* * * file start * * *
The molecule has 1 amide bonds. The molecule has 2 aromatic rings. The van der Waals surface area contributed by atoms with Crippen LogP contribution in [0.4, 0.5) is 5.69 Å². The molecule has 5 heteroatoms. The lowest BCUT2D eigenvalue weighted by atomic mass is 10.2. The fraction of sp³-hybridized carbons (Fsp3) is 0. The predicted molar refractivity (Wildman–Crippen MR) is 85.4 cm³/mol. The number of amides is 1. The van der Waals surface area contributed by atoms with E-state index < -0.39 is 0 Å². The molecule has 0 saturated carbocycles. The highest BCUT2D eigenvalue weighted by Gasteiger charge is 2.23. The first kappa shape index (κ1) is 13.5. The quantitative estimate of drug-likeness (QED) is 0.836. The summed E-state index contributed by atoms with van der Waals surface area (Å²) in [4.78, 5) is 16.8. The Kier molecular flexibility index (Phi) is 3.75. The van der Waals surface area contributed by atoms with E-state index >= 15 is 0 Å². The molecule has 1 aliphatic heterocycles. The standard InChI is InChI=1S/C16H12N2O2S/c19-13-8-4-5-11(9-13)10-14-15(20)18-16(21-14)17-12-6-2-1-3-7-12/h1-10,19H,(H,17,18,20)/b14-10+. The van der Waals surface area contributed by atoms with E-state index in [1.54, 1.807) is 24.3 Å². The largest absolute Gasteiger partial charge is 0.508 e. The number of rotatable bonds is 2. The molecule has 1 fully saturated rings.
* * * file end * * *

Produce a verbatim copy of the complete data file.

The molecule has 1 amide bonds. The molecule has 2 aromatic rings. The van der Waals surface area contributed by atoms with Crippen LogP contribution in [0.4, 0.5) is 5.69 Å². The molecule has 5 heteroatoms. The lowest BCUT2D eigenvalue weighted by atomic mass is 10.2. The fraction of sp³-hybridized carbons (Fsp3) is 0. The predicted molar refractivity (Wildman–Crippen MR) is 85.4 cm³/mol. The number of amides is 1. The van der Waals surface area contributed by atoms with E-state index < -0.39 is 0 Å². The molecule has 0 saturated carbocycles. The highest BCUT2D eigenvalue weighted by Gasteiger charge is 2.23. The first kappa shape index (κ1) is 13.5. The quantitative estimate of drug-likeness (QED) is 0.836. The summed E-state index contributed by atoms with van der Waals surface area (Å²) in [4.78, 5) is 16.8. The Kier molecular flexibility index (Phi) is 3.75. The van der Waals surface area contributed by atoms with E-state index >= 15 is 0 Å². The molecule has 1 aliphatic heterocycles. The standard InChI is InChI=1S/C16H12N2O2S/c19-13-8-4-5-11(9-13)10-14-15(20)18-16(21-14)17-12-6-2-1-3-7-12/h1-10,19H,(H,17,18,20)/b14-10+. The van der Waals surface area contributed by atoms with E-state index in [1.54, 1.807) is 24.3 Å². The largest absolute Gasteiger partial charge is 0.508 e. The number of rotatable bonds is 2. The molecule has 1 fully saturated rings.